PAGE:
Artist shows struggles in poverty-stricken areas


Kjersti McDonald

Chris Brock Photography Exhibit

Kamryn Trusler, staff writer

This week at Missouri Southern, photos of poverty, marijuana, blood and death were displayed in the Spiva Art Gallery. These photos were taken by the artist Christopher Brock during his travels with the US Army to an Afghanistan trauma center, and to impoverished villages in the Philippines.

The photographs from both of these countries make up Brocks’ two-part series, but these series had very different goals and impacts on his life.

The first photos in the series were of the remote villages in the Philippines. The photos contained shockingly beautiful images of the rain forest landscape, and many portraits of the people Brock met there. It also displayed images of the villages’ traditions and customs, for example, marijuana harvesting for the production of hashish and the process of tribal tattoos.

“My goal in the Philippines was to find the most tribal area and document their traditions and customs before they died out,” Brock said.

This goal may not seem like an easy feat for Missouri Southern students, but the project began as a thesis project for Brock’s degree, and he had little difficulty maneuvering through the villages. He even brought his family and two small children with him to live in the village.

“If you go into their house and so much as drink their coffee, you are considered their family,” Brock said.

However, not everything in the villages came easily to Brock.

During his artist lecture at Missouri Southern he mentioned that death and disease are extremely common, and he saw a lot of people die from things that should not have killed them.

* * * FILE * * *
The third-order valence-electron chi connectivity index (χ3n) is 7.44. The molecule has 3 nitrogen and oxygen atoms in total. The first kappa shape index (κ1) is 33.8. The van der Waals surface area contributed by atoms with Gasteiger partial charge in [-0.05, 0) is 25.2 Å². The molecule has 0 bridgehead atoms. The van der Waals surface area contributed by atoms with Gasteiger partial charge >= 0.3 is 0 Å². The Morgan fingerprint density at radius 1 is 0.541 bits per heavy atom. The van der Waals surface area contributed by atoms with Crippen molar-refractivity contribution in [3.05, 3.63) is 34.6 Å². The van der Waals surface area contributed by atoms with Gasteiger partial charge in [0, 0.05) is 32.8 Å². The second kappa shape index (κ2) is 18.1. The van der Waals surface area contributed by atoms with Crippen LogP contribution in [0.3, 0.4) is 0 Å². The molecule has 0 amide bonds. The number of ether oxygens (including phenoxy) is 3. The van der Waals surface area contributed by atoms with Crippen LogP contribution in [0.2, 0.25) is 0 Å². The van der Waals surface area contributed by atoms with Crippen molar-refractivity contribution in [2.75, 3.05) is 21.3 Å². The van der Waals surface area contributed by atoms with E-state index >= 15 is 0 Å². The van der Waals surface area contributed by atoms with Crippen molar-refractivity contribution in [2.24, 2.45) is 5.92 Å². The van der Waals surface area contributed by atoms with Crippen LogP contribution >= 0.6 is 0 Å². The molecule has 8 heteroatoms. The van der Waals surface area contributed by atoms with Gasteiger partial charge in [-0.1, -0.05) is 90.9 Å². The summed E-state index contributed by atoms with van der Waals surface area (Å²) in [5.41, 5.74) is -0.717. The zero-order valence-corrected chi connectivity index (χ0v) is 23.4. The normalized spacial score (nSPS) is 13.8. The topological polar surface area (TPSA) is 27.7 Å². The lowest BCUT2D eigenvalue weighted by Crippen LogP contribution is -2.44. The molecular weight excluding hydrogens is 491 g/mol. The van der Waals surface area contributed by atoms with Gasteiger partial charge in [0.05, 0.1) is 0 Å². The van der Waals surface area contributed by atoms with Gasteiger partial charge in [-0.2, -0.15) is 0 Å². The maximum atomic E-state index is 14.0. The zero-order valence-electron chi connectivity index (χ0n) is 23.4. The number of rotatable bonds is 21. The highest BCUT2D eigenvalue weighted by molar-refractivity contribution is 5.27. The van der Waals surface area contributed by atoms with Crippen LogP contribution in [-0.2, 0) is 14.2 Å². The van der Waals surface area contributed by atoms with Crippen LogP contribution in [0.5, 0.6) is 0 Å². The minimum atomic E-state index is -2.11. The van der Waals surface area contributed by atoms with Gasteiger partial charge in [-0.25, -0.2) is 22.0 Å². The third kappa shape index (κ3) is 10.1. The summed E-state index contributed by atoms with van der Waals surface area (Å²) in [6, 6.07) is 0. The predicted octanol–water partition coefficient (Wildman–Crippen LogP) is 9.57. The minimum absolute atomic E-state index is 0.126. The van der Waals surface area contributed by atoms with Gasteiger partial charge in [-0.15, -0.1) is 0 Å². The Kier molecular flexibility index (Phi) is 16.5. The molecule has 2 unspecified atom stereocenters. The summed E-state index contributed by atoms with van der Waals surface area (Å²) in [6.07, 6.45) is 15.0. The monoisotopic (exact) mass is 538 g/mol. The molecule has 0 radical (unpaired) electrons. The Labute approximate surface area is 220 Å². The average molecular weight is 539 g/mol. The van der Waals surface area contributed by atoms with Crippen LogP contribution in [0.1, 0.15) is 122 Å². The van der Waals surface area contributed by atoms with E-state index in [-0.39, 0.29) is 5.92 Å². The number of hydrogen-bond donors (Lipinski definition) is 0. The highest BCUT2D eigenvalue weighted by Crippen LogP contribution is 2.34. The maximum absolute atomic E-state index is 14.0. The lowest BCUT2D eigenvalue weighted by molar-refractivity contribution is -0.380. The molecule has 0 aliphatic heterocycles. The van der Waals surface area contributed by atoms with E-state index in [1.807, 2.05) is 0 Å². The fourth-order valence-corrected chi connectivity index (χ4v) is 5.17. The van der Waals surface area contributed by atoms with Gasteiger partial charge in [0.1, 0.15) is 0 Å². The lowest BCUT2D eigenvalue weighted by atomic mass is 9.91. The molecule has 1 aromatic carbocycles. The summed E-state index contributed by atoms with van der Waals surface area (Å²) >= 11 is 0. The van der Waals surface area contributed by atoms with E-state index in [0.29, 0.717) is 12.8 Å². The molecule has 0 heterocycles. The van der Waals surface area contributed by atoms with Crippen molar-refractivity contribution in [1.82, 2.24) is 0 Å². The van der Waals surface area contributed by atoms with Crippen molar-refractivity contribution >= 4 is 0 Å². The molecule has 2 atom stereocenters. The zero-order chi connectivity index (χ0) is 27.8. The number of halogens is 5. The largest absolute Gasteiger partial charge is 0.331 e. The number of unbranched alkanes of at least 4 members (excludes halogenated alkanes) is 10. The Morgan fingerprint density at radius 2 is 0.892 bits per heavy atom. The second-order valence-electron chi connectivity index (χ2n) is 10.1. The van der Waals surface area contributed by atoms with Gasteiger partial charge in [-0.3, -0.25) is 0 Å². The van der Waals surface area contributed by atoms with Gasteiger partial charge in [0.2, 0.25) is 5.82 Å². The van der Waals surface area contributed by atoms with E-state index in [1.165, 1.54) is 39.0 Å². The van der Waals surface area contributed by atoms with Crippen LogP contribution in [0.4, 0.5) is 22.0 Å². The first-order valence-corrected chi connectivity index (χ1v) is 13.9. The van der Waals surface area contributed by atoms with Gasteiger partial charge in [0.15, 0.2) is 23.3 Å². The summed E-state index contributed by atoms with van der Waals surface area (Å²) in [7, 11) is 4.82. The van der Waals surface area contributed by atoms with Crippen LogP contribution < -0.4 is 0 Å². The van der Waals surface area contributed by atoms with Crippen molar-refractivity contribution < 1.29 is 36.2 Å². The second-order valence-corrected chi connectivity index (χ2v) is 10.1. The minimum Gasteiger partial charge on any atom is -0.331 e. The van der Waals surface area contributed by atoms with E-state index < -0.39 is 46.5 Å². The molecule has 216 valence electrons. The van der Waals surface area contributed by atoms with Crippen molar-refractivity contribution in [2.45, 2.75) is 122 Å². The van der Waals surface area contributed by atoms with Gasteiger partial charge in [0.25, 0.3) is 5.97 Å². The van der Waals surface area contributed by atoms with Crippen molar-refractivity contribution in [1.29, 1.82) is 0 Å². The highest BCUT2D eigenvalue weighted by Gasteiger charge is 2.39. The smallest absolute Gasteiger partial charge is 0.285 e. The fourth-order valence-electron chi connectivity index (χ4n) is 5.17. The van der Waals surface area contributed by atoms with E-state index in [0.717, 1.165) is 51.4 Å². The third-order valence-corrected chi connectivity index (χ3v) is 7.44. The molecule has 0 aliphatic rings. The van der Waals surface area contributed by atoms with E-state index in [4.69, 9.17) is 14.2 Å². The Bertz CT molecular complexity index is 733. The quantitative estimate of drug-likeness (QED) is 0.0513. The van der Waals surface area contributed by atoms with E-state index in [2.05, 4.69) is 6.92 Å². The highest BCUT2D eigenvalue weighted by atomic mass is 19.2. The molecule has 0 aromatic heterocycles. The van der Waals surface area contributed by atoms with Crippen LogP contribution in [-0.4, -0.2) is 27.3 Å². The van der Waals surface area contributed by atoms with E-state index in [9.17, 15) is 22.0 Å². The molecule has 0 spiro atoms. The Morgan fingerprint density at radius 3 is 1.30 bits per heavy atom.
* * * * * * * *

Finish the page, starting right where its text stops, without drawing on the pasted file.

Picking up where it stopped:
“One thing I learned is that if we, as outsiders, bring stuff into their villages, it doesn’t really help,” Brock said, “It creates entitlement and dependencies. They love you when you bring it, but as soon as you stop you are despised.”

The next part of the series was a small piece of Brock’s 25 years of active duty in the Air Force. He was sent to a trauma center in Afghanistan, but not just any trauma center, the busiest trauma center in the world. It was based right in the middle of the combat zone. The images shown were labeled as graphic, and a disclaimer was necessary.

“The injuries were horrific, blown off legs and arms, gun shot wounds to the head, and severe burns just to name a few. Many of the wounded were children caught in the crossfire,” Brock said. “It was nonstop blood, agony and death. My very first thought was, ‘Wow, the world has no idea what is going on here. I have to show them.’”

Even though Brock was sent there to work with a diet therapist, he took out his photography gear and began capturing everything. He was eventually appointed the official photographer.

So what comes next for this courageous photographer? He retired from the military in 2010 and now works as a freelance photographer. His goal is to create more amazing series like this one, and for iconic magazines like National Geographic to purchase his work and get it out in the world.

Find more of his work at